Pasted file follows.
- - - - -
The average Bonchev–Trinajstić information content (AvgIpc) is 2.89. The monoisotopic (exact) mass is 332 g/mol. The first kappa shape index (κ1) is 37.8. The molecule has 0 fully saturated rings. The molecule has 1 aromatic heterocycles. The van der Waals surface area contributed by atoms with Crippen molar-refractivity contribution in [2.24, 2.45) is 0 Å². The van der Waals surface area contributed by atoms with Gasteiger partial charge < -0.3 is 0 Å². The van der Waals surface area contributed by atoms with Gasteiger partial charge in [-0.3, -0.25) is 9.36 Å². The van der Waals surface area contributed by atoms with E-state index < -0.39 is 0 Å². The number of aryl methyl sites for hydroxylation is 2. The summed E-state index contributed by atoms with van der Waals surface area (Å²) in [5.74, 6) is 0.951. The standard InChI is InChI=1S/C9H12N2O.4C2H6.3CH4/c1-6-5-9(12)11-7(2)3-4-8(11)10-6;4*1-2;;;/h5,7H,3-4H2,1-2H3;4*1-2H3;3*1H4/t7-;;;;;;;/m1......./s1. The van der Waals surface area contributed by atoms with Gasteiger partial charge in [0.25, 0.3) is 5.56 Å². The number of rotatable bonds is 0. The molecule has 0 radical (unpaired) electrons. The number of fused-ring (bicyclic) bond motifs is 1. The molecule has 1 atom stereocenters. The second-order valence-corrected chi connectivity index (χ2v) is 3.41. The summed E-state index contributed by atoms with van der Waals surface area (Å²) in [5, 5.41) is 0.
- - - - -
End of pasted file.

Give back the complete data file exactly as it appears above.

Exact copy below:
The average Bonchev–Trinajstić information content (AvgIpc) is 2.89. The monoisotopic (exact) mass is 332 g/mol. The first kappa shape index (κ1) is 37.8. The molecule has 0 fully saturated rings. The molecule has 1 aromatic heterocycles. The van der Waals surface area contributed by atoms with Crippen molar-refractivity contribution in [2.24, 2.45) is 0 Å². The van der Waals surface area contributed by atoms with Gasteiger partial charge < -0.3 is 0 Å². The van der Waals surface area contributed by atoms with Gasteiger partial charge in [-0.3, -0.25) is 9.36 Å². The van der Waals surface area contributed by atoms with E-state index < -0.39 is 0 Å². The number of aryl methyl sites for hydroxylation is 2. The summed E-state index contributed by atoms with van der Waals surface area (Å²) in [5.74, 6) is 0.951. The standard InChI is InChI=1S/C9H12N2O.4C2H6.3CH4/c1-6-5-9(12)11-7(2)3-4-8(11)10-6;4*1-2;;;/h5,7H,3-4H2,1-2H3;4*1-2H3;3*1H4/t7-;;;;;;;/m1......./s1. The van der Waals surface area contributed by atoms with Gasteiger partial charge in [0.25, 0.3) is 5.56 Å². The number of rotatable bonds is 0. The molecule has 0 radical (unpaired) electrons. The number of fused-ring (bicyclic) bond motifs is 1. The molecule has 1 atom stereocenters. The second-order valence-corrected chi connectivity index (χ2v) is 3.41. The summed E-state index contributed by atoms with van der Waals surface area (Å²) in [5, 5.41) is 0.